Dan Laverty: How are you doing tonight? Thank you for taking the time to be interviewed.
Willy McCarthy: Ok.
DL: What year did you join the Fire Department?
DL: Did you have family members in the department already when you joined?
WM: My brother
DL: Was he the reason you joined?
WM: Yeah, basically. That, and these racing trucks.
DL: For those who do not know, who is your brother?
WM: John Fagan McCarthy
DL: When you first joined who were some of the people you looked up to?
WM: I just watched everybody. Back in them days it was Harry Penny, Bobby Spillman, Wilbur Young…
DL: Did you grow up around/watching racing?
WM: I had a neighbor who was on the drill team and when I was around eleven or twelve I used to go to all their practices.
DL: This neighbor was on The Hoboes?
DL: When you first joined what positions did you run?
WM: I started out running the discharge in Pump (suction), dragger in Efficiency, and back then we ran the big 12 on Labor Day and I got a chance to run. I ran a snap coupling in Motor Hose Replacement. That was the first time of getting off the back of the truck.
DL: As the years went on what positions did you come into running?
WM: Well, the second year I was running about five guys got drafted for the Vietnam War. We came down and we had like nine guys. I ended up spiking on the left side and I did that for 25 years.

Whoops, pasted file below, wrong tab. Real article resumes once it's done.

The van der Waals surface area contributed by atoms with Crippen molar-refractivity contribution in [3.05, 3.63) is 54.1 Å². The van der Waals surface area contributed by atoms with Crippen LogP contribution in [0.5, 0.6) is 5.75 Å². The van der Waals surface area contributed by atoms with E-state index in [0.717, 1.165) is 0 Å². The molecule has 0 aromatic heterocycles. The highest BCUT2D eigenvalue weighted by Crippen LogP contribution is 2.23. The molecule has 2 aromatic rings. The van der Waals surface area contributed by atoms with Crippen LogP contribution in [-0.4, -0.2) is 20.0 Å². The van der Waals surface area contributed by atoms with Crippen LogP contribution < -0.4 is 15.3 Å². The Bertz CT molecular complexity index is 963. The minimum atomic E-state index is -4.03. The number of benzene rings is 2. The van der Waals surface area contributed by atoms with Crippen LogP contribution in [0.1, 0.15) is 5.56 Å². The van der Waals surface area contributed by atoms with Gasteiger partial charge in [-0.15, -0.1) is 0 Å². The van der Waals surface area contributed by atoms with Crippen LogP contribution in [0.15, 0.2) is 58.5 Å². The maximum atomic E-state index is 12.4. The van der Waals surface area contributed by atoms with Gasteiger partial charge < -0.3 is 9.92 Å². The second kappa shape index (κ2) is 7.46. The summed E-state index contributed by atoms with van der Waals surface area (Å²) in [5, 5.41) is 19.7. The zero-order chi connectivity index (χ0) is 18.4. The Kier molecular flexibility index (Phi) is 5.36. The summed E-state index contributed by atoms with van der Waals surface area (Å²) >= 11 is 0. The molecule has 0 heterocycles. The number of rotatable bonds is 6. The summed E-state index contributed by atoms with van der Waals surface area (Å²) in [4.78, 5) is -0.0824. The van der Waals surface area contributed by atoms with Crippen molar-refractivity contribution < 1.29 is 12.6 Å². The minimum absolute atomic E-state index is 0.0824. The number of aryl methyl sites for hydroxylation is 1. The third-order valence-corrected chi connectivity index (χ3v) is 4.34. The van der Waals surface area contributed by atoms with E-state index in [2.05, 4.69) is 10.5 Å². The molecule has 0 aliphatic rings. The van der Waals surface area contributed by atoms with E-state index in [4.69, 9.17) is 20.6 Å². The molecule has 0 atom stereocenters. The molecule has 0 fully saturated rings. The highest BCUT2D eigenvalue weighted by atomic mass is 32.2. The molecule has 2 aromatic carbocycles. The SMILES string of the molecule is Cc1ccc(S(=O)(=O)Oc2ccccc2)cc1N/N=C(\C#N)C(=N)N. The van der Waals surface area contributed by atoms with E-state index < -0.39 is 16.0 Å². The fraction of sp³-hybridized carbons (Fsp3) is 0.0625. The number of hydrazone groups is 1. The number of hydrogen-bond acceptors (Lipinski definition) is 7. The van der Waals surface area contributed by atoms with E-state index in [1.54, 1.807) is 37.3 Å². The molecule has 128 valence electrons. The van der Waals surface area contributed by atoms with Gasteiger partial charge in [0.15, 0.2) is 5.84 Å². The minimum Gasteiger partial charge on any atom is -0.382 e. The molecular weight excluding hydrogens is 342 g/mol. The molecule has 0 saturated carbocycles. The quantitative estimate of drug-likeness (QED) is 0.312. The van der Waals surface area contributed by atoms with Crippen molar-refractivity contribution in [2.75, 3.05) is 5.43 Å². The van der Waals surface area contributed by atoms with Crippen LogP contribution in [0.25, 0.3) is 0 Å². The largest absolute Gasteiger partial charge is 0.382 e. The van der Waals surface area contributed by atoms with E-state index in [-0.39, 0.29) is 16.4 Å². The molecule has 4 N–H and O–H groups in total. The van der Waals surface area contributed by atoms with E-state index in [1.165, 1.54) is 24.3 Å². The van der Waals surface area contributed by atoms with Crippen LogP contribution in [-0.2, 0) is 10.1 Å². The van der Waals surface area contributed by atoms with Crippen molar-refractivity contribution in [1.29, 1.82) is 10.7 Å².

DL: You knew this question was coming. When did the hats start?
WM: Really the kickoff of the hat to the way everyone knows it now is like 2001, 2000. Chris Murphy found this stupid looking, raggedy hat we call "Roadkill" now and he bet me I wouldn’t wear it. He bet me five dollars I wouldn’t wear it to start him in 3-Man and that was the start of it. And basically what it ended up doing is taking the pressure off my 3-Man team when they got to the line. They were more worried about the damn hat than their climbs.
DL: How many hats do you think you have?
WM: I still got about 35 or so and 95 made it to the garbage when we didn’t win those days.
DL: Who buys you the hats? The kids on the team or is it anybody and everybody.